You can fix this by opening your Display Properties, selecting Adjust Resolution and then clicking Advanced Settings. You will find the refresh rate under the “monitors” tab. Most every TV supports 60 Hz.

Resolution can also trip up a TV in some cases. For example, if you have a 720p television but your computer tries to output 1600×900 or 1920×1200 the signal may be rejected. You can usually fix this by opening Display Properties and going to Adjust Resolution and then selecting an appropriate resolution for the second display (your television).

Misuse of video output can also sometimes be a problem. On desktop computers with a video card you will usually have two sets of video outputs, one for the integrated video solution (which is inactive) and one for the video card. If you try to use the outputs connected to integrated video while the video card is installed you will not receive a signal.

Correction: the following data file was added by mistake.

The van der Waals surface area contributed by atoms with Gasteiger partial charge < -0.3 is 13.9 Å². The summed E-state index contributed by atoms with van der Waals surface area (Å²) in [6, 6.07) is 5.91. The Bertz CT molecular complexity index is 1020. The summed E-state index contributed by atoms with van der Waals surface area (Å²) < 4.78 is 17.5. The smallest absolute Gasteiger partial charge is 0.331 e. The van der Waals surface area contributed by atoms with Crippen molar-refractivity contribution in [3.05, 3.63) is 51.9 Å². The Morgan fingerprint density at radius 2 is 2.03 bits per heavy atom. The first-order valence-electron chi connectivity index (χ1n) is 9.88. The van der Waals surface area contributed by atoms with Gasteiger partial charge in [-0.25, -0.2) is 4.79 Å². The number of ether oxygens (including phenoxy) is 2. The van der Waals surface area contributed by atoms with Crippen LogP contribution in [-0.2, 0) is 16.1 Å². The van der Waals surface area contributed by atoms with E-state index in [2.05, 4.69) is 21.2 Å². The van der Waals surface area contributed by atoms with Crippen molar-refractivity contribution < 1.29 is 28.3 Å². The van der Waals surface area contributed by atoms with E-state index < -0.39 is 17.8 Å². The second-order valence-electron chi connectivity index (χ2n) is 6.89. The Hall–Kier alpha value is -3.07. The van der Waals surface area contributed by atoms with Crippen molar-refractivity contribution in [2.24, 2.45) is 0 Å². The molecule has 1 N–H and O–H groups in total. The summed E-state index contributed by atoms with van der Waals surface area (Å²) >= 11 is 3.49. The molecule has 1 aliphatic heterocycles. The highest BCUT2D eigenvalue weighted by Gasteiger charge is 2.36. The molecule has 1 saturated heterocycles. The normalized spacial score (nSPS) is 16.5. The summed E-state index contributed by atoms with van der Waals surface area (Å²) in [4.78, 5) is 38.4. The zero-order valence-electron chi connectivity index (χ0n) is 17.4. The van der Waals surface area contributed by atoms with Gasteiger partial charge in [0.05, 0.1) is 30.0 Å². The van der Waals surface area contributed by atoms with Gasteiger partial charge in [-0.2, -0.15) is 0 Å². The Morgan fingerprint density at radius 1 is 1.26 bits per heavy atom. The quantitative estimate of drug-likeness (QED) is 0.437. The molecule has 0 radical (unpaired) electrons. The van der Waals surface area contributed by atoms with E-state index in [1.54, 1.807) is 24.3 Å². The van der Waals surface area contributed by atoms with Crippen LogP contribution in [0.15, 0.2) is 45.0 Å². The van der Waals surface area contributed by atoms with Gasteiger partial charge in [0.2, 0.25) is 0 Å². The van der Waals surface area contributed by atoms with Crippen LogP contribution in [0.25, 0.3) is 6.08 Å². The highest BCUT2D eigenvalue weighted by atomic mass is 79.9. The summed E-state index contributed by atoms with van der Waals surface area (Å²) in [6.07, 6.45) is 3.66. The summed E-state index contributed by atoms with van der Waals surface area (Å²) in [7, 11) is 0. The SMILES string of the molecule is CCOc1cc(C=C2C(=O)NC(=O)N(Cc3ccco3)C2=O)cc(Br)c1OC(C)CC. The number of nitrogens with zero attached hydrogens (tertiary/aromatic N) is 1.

This means that a computer that physically offers numerous video outputs may only be able to output to one or two TV displays because the outputs are split between the active video card and the inactive integrated video.

A Note About Standard Definition

You may have noticed that I spent this article talking about connecting to an HDTV.

It is not impossible to connect a computer to a standard definition television. Your best bet will be to output via VGA and convert the signal to composite or component. Heck, maybe you’ll even find a fancy standard definition TV with a native VGA input.

That’s not likely, however. And even if you manage it, don’t expect much for your trouble. Computer output is notoriously terrible on standard definition TV. The resolution of older televisions can’t properly handle the fine text used by a computer’s user interface.